Byelection may reveal the shape of things to come


INSIDE POLITICS: In three weeks, the voters of Meath East will have made their decision on who should fill the Dáil vacancy created by the death of Shane McEntee. The question is whether the result will amount to a verdict on the Government’s performance after two years in office or represent a purely local response to a tragic event.

Both factors will come into play as the voters in the constituency make up their minds on who to support on March 27th. That will make it impossible to read too much into the result but that is always the way with byelections in any case.

During the long years of Fianna Fáil hegemony between the 1987 and 2011 the party never managed to win a byelection while it was in office but that didn’t stop it winning power at six general elections in a row.

The uncertainty in Meath East is whether the circumstances surrounding Shane McEntee’s death will be a more important factor in determining the outcome than the natural instinct of the electorate to always vote against the government of the day in byelections.

While it will be impossible to read too much into the result, the outcome will still be hugely important for all of the political parties. Even allowing for the vagaries of byelections, it will provide some indication about their current standing in the eyes of the electorate. The performance of the candidates will also be hugely important for the morale of their respective parties.

From a purely political view, the timing could not be worse as far as both Government parties are concerned. As the voters of Meath East go to the polls, the householders of the constituency will have assessments from the Revenue Commissioners detailing their property tax liability dropping through letterboxes.

Property tax has long been an emotive issue in this country. Most politicians know that some kind of property tax is necessary to fund local government and to avoid further increases in income tax but all of the parties have over the years exploited the issue for political advantage.

While Fianna Fáil is the worst offender, being responsible for the abolition of domestic rates in 1977, no party has an unblemished record on the issue. Fine Gael began the process of undermining local tax in the early 1970s by campaigning to have the health charges removed from the rates. Fianna Fáil just went one step further in 1977 by offering total abolition as an election ploy.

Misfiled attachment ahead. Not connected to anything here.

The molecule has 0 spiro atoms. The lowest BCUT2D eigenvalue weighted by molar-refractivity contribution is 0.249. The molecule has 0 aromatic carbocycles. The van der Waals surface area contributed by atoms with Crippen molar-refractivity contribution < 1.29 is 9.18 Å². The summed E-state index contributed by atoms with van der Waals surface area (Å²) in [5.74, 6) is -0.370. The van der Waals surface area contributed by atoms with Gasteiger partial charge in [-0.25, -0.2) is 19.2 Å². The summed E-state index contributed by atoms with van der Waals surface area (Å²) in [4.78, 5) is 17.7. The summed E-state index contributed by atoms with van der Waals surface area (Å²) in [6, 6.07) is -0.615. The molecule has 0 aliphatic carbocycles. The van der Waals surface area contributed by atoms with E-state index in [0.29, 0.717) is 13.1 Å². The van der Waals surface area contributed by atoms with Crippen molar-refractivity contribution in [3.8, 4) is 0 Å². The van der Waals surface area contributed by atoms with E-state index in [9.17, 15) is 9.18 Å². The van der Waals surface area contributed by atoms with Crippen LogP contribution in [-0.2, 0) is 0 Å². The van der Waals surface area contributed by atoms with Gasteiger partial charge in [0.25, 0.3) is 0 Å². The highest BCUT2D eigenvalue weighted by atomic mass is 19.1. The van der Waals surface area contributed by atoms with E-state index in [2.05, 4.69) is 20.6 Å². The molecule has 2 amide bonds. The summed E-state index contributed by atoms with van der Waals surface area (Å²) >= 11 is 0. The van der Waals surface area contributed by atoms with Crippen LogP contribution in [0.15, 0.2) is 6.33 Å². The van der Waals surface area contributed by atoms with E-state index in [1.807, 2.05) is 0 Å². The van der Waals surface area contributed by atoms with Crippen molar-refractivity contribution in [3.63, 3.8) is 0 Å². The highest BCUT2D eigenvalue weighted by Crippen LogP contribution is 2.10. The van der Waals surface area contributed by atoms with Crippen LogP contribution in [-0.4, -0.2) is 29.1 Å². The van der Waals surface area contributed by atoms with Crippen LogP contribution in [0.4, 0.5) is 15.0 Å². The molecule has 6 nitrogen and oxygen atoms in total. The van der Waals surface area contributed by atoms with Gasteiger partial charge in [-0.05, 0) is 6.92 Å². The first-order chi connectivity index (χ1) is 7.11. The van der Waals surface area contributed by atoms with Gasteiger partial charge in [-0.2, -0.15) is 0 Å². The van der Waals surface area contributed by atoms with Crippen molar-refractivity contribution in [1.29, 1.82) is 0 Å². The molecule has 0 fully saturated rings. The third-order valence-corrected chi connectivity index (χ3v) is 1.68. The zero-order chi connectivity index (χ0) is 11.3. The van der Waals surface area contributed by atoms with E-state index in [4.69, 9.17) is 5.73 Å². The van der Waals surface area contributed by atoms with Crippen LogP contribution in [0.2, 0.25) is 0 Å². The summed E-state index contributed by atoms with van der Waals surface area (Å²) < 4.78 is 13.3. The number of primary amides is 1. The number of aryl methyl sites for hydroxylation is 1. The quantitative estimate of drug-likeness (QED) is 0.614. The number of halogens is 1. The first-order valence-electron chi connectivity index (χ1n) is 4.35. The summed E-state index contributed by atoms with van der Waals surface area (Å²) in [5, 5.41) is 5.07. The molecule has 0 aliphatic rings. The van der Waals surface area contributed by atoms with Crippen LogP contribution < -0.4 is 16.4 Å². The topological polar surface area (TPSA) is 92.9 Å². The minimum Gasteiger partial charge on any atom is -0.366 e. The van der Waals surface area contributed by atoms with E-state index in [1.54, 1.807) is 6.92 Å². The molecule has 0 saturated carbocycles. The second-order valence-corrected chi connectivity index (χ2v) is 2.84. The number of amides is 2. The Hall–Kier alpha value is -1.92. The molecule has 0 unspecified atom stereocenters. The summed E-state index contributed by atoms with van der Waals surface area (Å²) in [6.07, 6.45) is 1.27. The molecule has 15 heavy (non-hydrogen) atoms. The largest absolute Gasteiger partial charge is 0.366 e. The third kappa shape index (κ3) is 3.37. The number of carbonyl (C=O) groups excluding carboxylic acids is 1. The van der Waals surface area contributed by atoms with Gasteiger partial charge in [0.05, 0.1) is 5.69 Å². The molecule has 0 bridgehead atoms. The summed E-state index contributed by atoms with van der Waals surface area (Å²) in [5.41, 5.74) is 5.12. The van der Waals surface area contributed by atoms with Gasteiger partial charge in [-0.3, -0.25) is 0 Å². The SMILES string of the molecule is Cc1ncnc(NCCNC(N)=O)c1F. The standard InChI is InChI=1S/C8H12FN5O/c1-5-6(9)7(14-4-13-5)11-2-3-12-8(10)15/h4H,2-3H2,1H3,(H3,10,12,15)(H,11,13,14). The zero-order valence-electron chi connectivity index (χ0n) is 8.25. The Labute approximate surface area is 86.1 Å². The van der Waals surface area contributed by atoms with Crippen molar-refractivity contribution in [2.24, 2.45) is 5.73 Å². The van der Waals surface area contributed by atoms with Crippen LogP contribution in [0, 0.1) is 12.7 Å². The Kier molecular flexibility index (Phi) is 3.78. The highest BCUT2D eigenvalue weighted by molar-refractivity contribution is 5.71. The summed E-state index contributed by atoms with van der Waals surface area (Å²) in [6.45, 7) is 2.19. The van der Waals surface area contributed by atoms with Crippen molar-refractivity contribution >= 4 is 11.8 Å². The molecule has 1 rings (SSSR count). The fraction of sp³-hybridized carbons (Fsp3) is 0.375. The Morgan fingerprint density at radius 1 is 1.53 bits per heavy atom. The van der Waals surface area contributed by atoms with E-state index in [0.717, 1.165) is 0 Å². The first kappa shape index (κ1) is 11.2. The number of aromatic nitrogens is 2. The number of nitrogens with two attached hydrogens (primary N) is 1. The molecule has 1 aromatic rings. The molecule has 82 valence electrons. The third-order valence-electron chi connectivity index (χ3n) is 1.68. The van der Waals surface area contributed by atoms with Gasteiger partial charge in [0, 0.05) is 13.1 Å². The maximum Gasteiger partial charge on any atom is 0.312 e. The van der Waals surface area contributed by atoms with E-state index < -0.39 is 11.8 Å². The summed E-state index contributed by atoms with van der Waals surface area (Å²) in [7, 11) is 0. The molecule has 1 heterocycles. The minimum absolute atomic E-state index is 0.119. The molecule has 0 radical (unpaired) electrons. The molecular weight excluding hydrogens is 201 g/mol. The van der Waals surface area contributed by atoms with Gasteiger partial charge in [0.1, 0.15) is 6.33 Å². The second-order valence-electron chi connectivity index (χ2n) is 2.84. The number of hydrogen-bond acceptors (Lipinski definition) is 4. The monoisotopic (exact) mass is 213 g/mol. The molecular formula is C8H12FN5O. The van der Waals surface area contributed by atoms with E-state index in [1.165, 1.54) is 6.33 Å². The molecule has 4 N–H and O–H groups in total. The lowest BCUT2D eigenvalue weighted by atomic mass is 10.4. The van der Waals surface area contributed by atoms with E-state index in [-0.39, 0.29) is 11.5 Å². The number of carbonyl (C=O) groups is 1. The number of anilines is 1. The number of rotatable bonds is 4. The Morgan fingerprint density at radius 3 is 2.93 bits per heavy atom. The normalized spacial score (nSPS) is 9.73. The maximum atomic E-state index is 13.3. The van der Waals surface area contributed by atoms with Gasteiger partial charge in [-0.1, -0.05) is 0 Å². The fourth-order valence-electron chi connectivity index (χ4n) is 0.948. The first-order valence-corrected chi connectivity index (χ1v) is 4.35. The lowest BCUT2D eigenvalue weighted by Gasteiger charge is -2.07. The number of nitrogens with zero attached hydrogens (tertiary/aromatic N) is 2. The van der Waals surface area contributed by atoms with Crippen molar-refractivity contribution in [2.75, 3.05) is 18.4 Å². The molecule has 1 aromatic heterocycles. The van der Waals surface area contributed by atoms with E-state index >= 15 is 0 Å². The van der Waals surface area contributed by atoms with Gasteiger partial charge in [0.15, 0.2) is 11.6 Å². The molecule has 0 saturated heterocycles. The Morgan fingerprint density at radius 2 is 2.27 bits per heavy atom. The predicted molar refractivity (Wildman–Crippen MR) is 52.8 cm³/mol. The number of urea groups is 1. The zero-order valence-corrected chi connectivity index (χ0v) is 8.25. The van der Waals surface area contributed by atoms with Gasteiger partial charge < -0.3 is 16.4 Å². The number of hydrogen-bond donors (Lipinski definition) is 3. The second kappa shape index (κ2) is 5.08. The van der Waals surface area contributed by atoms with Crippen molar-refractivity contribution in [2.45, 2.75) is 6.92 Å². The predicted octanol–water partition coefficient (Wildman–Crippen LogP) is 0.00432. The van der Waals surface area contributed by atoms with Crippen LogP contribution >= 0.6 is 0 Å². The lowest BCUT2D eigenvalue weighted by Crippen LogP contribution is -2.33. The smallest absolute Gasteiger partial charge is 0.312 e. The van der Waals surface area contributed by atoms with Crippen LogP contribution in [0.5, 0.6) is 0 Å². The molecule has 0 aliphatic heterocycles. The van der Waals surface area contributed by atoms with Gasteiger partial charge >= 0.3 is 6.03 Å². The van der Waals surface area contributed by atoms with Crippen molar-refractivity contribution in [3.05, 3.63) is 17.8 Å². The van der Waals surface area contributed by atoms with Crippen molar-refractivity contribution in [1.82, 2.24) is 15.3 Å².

Then in the 1980s Fine Gael and Labour introduced a badly worked out residential property tax which was never properly enforced for fear of inflaming the electorate. This tax was abolished by the same two parties in government in 1996 in a failed effort to curry favour with the electorate the following year.

The gestation of the latest property tax provoked further manoeuvring. Fianna Fáil established a Commission on Taxation in 2009 which recommended the introduction of a valuation-based property tax, very much along the lines of what is happening now.

The following year the party agreed with the troika that a system of local property tax should be introduced and it was included as a part of the bailout programme. However, Fine Gael claimed in the 2011 election campaign to be opposed to property tax on principal private residences.

Now that Fine Gael has introduced a property tax, Fianna Fáil is in the process of performing another somersault, objecting to the tax on the basis that it is not quite the same as the one to which it agreed with the troika.

Political weapon

The cynical use of property tax as a political weapon over the years fuelled public opposition to a necessary measure and it is hardly a surprise that it is now a hot issue. Still, Fianna Fáil’s reversion to cynicism so soon after arguing in favour of the measure raises doubts about it credibility as a party of government.

The party has staged a significant recovery in the opinion polls over the past 12 months but restoring credibility as a potential party of government is the critical goal. The performance of the party’s byelection candidate former TD and current Senator, Thomas Byrne, should provide some pointers about its long-term prospects.

While Fianna Fáil won just under 20 per cent of the vote in Meath East in 2011, it took a whopping 43.5 per cent in 2007 – if Byrne can come anywhere near that he will be in with a good chance.

Resentment factor

The property tax is not the only issue that could help the Opposition candidates and cause problems for the Government hopefuls. The resentment among public sector workers at the terms of the extension to the Croke Park agreement will also be a factor in the byelection.

Fine Gael is hoping that the wide affection felt for Shane McEntee in Meath will be enough to counter the Government’s unpopularity and translate into support for his daughter Helen. The deep involvement of the wider McEntree family in the community, particularly the GAA, will clearly be important to the outcome.

Still the task of winning the seat is a formidable one. The party won 41 per cent of the vote in 2011 but it was just 26 per cent is 2007. Helen McEntee will need to be well ahead on the first count if she is to win.

The Labour Party byelection candidate will do well to get the 12 per cent share of the vote the party got in 2007.

Sinn Féin doubled its vote between 2007 and 2011 and will be hoping to do so again while the Greens, the Workers’ Party and Independents will all be hoping to build for the future. Regardless of the factors that determine the outcome, the result will give everybody something to think about.

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